JACKSON, Miss. (WLBT) - Monday afternoon on the steps of the State Capitol, the Mississippi Legislative Black Caucus discussed the bill to remove the state flag.
Sen. Angela Turner-Ford, Chair of the Miss. Legislative Black Caucus, spoke at the podium first, saying, “Power concedes nothing without a demand. It never did and it never will. And what power are we referring to? The power of the Confederacy that perpetuated the flag of 1894, holding its position of prominence in this state until this past Sunday.”
Turner-Ford said “that power” was one of tradition, white-supremacy and held Black people of Mississippi to slavery and as second-class citizens. She said that some of these acts were done in the name of God and Christianity.
She then brought up brave African-Americans of the past, including civil rights leader Medgar Evers, who paved the path for them. She says the death of George Floyd also brought about change as well at statements from local college leaders, religious leaders and business leaders.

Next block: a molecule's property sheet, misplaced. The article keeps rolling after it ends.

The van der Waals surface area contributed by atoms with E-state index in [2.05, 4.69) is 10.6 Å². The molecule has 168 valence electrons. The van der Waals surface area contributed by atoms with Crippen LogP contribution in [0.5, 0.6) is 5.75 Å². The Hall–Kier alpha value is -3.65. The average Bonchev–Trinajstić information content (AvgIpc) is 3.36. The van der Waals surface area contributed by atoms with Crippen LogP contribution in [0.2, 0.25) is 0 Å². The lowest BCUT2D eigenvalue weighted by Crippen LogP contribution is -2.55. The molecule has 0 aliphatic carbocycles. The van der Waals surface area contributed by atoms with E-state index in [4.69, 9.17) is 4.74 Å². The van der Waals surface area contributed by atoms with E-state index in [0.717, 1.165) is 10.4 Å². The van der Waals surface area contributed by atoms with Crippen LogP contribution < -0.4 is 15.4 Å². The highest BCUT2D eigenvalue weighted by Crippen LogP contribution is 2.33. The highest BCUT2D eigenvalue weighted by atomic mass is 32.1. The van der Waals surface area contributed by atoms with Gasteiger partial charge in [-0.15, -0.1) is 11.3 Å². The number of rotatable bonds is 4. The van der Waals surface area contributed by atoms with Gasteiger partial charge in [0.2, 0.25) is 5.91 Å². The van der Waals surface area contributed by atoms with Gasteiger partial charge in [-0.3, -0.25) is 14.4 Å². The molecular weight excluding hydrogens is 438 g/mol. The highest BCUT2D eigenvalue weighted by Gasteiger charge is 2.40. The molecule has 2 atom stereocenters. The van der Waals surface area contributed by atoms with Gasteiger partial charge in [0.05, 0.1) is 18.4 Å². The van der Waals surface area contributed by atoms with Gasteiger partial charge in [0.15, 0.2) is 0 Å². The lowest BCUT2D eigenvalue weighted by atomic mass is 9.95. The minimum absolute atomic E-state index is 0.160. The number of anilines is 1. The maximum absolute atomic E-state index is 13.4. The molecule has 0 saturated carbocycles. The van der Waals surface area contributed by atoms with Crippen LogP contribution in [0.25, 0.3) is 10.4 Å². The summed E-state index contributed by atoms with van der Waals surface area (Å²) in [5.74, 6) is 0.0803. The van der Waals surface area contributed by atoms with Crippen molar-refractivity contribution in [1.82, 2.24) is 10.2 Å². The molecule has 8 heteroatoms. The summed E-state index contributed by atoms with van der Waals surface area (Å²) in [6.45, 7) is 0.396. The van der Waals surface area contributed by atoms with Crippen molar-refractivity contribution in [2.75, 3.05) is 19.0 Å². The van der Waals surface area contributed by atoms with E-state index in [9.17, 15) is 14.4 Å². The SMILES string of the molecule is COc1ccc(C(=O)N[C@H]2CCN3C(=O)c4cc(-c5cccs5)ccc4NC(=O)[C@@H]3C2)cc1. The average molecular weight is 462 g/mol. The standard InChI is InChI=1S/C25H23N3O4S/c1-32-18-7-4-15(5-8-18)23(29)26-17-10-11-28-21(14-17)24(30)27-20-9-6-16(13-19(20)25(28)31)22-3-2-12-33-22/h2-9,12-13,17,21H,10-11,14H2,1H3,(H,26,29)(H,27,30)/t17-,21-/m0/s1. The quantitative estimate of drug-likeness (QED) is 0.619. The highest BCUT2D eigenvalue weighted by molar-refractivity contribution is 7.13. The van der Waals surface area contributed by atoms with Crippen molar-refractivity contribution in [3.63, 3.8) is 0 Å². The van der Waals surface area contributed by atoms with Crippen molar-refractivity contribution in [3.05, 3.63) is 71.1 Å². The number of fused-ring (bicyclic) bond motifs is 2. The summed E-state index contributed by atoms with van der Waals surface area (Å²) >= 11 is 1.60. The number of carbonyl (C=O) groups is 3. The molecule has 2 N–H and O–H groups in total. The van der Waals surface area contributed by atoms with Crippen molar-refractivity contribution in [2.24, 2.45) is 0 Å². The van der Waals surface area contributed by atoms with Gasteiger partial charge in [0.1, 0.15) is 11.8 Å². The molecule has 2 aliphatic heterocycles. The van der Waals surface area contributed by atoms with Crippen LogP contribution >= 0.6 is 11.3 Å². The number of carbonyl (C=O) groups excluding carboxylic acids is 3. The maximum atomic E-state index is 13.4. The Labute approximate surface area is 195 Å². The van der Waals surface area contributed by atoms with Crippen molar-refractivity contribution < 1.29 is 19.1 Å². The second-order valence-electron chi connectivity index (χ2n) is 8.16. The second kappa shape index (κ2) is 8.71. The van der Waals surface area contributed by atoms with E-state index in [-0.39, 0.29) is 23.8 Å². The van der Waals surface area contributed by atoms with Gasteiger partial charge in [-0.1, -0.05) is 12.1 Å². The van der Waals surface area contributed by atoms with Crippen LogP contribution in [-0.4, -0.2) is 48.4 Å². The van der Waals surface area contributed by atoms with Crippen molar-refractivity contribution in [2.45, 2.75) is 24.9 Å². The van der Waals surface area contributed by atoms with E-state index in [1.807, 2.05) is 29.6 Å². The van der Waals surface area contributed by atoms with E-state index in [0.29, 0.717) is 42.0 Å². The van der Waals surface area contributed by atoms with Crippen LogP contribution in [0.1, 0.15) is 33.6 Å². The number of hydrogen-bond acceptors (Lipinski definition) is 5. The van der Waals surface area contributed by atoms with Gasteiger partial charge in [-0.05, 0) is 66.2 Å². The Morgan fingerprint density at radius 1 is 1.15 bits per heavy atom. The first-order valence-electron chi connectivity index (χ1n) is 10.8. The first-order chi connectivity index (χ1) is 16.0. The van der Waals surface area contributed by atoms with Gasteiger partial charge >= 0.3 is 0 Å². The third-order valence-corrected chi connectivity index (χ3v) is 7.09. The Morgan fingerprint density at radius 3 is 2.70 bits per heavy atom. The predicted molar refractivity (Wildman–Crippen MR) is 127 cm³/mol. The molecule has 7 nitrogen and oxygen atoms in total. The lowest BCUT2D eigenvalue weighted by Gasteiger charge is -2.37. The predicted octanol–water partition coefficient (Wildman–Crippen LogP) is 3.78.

“We must acknowledge that all of these acts working in synergy worked to demand change,” Turner-Ford stated. “They worked to touch the power that has upheld this flag that currently flies.”
She says the battle for the flags removal has been fought uphill and that the Mississippi Legislative Black Caucus, along with others, held the line. She also said that this was a victory for future Mississippians as well.
Rep. Oscar Denton then spoke at the podium, proclaiming that today was a great day in Mississippi. “Someone said sometime that hindsight is twenty-twenty. We gone remember the year of 2020. A lot has happened in 2020. In the middle of a pandemic, we, the legislatures of the state of Mississippi, decided that it was past time to remove the flag.”
He said that many have been asking when the flag would come down and that he said it would happen very soon. He says the legislature has now done their job and it is time for the governor to sign the bill which would officially remove the Confederate emblem from the state flag.
Gov. Reeves has said he would sign the bill.